Overcoming technical challenges when scaling Generative AI in the life sciences

Jul 8, 2024

Generative AI adoption in life sciences

Now nearly two years into the Generative AI hype catalyzed by ChatGPT, we’ve seen a lot of ways that people have gone about experimenting with and deploying AI.

And what we’ve seen so far is that experimenting with Generative AI is easy, but scaling it is hard, especially in the life sciences. There are a variety of reasons for this on an organizational side, which you can find a great, quick resource on here. The amount of data life sciences companies need Gen AI tools to accurately process is immense, and naive implementations of LLM-based RAG systems introduce a margin for error that is not acceptable to the industry.

The life sciences organizations that are the furthest along have taken a careful, platform-based approach to building Generative AI applications that has been designed to scale a Generative AI tool for one use case to several others without much additional effort.

However, despite thinking through many of these decisions carefully, organizations are still running into challenges expanding AI adoption.

A lot of this comes down to the fact that the environment the platform was originally built in does not match the environment that the platform needs to scale to.

While that is a problem that can be anticipated, it’s an inevitable problem: most organizations need to build the platform with some use case in mind. That is the only way to evaluate whether your platform is being built in the right direction and to assess how that platform should continue to be built out.

While many might have successfully developed Generative AI tools for one or several use cases, those tools are often designed very specifically for the workflow and data of that use case. This is often the case because of the tradeoff that exists between error rate and generalizability. And, naturally, given the low margin for error, organizations that successfully deploy Generative AI use cases tend to narrowly define the utility of the tool.

Scaling Generative AI

Turning this from a use-case specific Generative AI application into an organization-wide platform takes additional work. And this is the point in the AI adoption cycle that we’re finding many of the most advanced life sciences organizations today.

The heterogeneity of workflows, data types, tools, vendors, and formats can often make source data unwieldy require non-trivial changes to existing versions of an AI tool. This impacts the quality of an organization’s Generative AI tools as an organization attempts to scale a certain tool to more people or to new use cases; this also forces many organizations to consider how to implement wide-scale behavior change to standardize processes for AI, which itself would be an error-prone process.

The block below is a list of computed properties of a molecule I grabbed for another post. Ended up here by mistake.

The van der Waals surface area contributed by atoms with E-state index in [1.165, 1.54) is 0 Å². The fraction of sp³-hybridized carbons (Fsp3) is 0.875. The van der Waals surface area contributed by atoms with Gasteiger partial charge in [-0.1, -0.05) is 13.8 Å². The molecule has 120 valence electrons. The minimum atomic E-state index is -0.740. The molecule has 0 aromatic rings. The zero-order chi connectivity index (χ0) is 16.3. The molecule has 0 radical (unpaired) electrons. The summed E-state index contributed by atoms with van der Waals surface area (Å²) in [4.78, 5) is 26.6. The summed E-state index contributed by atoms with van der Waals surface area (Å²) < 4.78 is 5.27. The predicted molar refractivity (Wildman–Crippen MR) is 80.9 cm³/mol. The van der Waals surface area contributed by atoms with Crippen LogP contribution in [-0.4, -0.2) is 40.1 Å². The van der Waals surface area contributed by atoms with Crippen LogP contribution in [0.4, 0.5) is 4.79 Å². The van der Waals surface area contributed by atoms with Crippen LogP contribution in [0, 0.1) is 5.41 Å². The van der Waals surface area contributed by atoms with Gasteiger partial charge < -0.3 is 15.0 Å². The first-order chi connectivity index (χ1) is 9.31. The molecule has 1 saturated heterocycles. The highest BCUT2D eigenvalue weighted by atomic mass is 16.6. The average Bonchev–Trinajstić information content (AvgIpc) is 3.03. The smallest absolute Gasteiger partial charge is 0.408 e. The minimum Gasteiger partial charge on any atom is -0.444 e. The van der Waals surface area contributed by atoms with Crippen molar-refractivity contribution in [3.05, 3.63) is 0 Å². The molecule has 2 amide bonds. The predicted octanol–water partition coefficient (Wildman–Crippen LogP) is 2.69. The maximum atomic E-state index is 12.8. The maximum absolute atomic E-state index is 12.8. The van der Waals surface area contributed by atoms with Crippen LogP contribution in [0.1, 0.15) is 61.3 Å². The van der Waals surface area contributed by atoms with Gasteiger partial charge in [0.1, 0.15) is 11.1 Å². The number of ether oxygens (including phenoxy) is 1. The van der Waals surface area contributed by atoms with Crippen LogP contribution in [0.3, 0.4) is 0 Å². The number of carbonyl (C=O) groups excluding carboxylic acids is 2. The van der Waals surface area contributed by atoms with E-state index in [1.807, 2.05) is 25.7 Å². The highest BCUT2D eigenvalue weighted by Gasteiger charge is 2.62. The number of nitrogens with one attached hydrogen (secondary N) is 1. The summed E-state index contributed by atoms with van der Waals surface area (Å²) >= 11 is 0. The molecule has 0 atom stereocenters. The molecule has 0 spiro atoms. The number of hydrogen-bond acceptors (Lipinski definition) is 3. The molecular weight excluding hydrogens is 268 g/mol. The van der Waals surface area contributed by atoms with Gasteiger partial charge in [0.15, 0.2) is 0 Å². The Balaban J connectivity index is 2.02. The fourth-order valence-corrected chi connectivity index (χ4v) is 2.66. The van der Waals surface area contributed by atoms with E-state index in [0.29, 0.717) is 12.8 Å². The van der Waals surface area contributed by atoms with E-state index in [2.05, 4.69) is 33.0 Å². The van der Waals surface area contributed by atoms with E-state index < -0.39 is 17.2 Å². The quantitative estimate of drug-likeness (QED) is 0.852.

Successfully scaling AI from a technical standpoint involves a few considerations:

  1. Data management and integration. Scaling AI starts here, because poor data ingestion reduces the quality of the databases that Generative AI systems draw on. When the underlying data that Generative AI systems are using are faulty, the outputs are inevitably also faulty. Data ingestion is a uniquely difficult challenge in the life sciences given the variety and volume of files and data. As such, naive approaches to ingestion may suffice for one or two use cases where the ingested data format is known and consistent but become less reliable at scale. Taking the effort to develop AI capabilities around ingestion of life sciences-specific information that can reliably do this task is key to scalability.

  2. Adaptable AI architectures. Different use cases may benefit from different Generative AI models, different database implementations, different retrieval strategies, different prompt engineering, and more. Building in this kind of flexibility from the start is key and is an especially important consideration for complex, multi-step LLM processes, where changing models, inputs, and outputs can create “drift” that can become time-consuming to fix and introduce inconsistency and unreliability to AI systems, especially at scale.

  3. Robust and efficient evaluation. As organizations adapt AI to new use cases, developing robust methods of evaluating that output will be key. The Generative AI/LLM evaluation industry is still nascent, but certain automated evaluation tools may be sufficient for low-level tasks outsourced to AI, single steps in multi-step AI workflows, or tasks involving AI outputs that can be less subjectively evaluated. These can be useful to teams developing these tools to pinpoint where exactly errors are occurring and can be especially useful to teams implementing adaptable AI architectures with many different parameters at play. However, given the mission-critical nature of many of the workflows AI is involved in, manual evaluation may still be the best approach. In this case, ensuring that it is easy for subject matter experts to evaluate outputs and provide feedback that can quickly be implemented can lead to significantly improved timelines for iteration and significantly improved overall quality.


In conclusion, while the adoption of Generative AI in the life sciences presents significant opportunities, it also comes with considerable challenges, particularly when it comes to scaling from specific use cases to organization-wide platforms. The key to overcoming these challenges lies in focusing on robust data management and integration, developing adaptable AI architectures, and ensuring robust and efficient evaluation methods. By addressing these technical considerations, life sciences organizations can more effectively harness the power of Generative AI.

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